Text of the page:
Our study is also consistent with this previous study demonstrating the Arclight to be easier to use than a TDO. Possible reasons for this include the simplified design of the Arclight with a minimum of switches and dials creating an intuitive and uncomplicated device. Also, as previously mentioned, the Arclight is small, light and importantly very slim (9 mm thick) allowing the user to get closer to the pupil plane of the patient potentially offering a wider more stable field of view (figure 2). These features may also help to explain why users are more accurate at identifying retinal signs and make more correct diagnoses compared with when using a TDO.

There were, however, important limitations to this study. An Adam Rouilly teaching head with simulated eyes cannot replicate media opacity, variability in pupil size or the head and eye movement of a real patient and consequently further comparative studies using real patients and in particular those with diabetic retinopathy should be considered in the future.5 13

An additional limitation is that participant’s previous training, experience and familiarity with a TDO may have negatively influenced their impression of the Arclight.6 Despite this, the Arclight was considered easier to use than the TDO in this study emphasising the simplified and intuitive design as a major strength of the device.

Further studies should explore the other functions of the device, including the anterior segment loupe, which allows differentiation of causes of medial opacity (eg, cataract vs corneal scar) and a magnified view of the tarsal plates for diagnosis and grading trachoma.14 Additionally, no studies have evaluated the effectiveness of the otoscope function.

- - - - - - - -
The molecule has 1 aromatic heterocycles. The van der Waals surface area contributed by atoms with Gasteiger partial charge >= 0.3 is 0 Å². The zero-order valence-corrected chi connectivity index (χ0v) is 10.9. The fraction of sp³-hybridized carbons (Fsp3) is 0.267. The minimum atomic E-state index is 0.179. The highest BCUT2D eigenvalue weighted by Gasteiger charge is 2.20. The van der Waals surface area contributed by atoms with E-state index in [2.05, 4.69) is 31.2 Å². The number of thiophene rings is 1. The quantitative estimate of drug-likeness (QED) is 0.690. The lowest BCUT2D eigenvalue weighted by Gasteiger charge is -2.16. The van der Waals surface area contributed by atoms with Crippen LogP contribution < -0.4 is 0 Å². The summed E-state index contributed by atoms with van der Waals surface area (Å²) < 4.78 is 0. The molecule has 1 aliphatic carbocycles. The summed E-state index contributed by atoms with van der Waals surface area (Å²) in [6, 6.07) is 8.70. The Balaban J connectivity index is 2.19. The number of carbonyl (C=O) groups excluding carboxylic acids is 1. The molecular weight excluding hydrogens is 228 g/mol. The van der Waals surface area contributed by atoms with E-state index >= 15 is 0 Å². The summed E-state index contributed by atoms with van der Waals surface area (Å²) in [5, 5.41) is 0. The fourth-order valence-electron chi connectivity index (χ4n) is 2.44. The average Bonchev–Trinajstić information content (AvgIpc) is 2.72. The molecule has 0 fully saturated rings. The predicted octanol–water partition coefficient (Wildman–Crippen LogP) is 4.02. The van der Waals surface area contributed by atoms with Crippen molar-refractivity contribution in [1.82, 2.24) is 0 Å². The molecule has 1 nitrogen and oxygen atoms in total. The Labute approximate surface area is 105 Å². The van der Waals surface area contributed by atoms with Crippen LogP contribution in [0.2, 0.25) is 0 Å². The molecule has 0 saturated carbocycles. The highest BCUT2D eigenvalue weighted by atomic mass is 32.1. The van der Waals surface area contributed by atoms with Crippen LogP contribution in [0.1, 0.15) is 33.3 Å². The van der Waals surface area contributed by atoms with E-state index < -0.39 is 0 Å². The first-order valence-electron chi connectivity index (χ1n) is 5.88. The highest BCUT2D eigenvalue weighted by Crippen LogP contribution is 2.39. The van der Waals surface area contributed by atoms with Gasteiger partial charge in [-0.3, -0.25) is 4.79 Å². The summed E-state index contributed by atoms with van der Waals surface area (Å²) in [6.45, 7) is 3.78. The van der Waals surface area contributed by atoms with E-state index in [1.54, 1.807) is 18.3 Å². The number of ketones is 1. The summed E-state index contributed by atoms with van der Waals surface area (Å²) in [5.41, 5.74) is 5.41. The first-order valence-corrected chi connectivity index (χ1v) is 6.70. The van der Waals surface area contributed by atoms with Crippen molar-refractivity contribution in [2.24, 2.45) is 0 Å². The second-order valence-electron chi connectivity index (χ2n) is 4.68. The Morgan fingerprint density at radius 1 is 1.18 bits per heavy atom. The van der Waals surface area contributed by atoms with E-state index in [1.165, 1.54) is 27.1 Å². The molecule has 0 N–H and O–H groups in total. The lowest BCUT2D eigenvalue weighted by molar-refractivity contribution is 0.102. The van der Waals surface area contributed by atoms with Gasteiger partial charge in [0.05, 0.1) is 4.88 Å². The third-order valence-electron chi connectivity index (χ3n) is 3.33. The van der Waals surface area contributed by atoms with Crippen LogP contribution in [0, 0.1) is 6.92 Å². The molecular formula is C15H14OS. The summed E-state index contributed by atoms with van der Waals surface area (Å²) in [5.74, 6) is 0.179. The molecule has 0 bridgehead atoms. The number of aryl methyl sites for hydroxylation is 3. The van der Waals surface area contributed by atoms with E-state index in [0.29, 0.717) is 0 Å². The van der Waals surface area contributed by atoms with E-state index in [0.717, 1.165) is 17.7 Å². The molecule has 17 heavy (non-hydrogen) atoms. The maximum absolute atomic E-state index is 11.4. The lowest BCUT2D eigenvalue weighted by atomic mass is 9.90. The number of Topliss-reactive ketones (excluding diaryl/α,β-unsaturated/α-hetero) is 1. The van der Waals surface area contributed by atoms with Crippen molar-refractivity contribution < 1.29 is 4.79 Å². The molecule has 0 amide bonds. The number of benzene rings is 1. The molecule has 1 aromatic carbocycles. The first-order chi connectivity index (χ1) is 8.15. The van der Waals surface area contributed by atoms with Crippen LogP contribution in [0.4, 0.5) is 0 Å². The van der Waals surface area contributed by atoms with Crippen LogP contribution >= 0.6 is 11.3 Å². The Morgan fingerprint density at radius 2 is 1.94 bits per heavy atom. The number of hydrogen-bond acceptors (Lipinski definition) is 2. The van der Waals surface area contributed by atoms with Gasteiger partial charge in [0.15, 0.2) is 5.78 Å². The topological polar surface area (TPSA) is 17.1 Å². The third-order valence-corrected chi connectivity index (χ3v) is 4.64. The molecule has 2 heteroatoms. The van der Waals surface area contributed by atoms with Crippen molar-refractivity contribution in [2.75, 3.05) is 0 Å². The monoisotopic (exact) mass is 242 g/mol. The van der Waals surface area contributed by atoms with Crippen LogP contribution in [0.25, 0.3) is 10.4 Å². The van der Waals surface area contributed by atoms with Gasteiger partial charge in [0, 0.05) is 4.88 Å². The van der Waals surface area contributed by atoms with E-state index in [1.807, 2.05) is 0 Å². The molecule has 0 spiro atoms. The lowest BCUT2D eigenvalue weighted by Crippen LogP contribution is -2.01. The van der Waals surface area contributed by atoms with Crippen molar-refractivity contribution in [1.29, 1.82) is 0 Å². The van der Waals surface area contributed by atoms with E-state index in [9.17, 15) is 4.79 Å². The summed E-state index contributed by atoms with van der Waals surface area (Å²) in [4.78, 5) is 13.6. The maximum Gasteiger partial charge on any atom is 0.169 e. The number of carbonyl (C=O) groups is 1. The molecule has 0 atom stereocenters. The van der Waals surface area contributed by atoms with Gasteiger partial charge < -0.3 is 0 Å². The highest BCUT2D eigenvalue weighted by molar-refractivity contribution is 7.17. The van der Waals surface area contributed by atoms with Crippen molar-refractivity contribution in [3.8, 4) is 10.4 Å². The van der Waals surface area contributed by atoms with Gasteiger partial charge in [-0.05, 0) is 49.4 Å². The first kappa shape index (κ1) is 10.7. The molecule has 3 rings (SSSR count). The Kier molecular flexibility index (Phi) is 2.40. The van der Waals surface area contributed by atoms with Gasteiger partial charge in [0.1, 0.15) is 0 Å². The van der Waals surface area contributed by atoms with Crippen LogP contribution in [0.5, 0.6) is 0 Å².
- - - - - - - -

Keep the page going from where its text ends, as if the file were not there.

In conclusion, this study provides additional evidence that the Arclight is a genuine practical and economic alternative to the TDO. By overcoming barriers to acquisition, maintenance and practical use that are present in low-resource settings, the device represents an important addition to the current strategies being employed to reduce the global burden of blindness.2 In addition, the Arclight can also function as a loupe and otoscope and consequently could have a broader role to play in healthcare.


A very special thanks to the three institutions that facilitated this study and the important work they do to help reduce the burden of eye disease in Malawi. Thank you also to all participants who gave up their valuable time to assist in this study.



  • Contributors RB, EF, CA and AB conceived the idea for the study and planned the study. RB, EF, CA, JM and TC secured ethical approval and executed the study. RB, EF and AB analysed the data. RB, DR and AB wrote the initial manuscript. AB is responsible for the overall content as guarantor. All authors edited the manuscript. RB and AB submitted the manuscript.

  • Funding This research received no specific grant from any funding agency in the public, commercial or not-for-profit sectors.

  • Competing interests AB is seconded to the University of St Andrews from NHS Fife. The University owns a social enterprise subsidiary company, for which AB acts as an unpaid adviser. The social enterprise business sells the Arclight to users in high resource countries with all profits being used to fund distribution and education exercises of the device in low-income countries via the University’s Global Health Implementation Team.

  • Ethics approval University of Dundee & St Andrews Research & Teaching Ethics Committees (URTEC) and University of Malawi College of Medicine Research and Ethics Committee (COMREC).

  • Provenance and peer review Not commissioned; externally peer reviewed.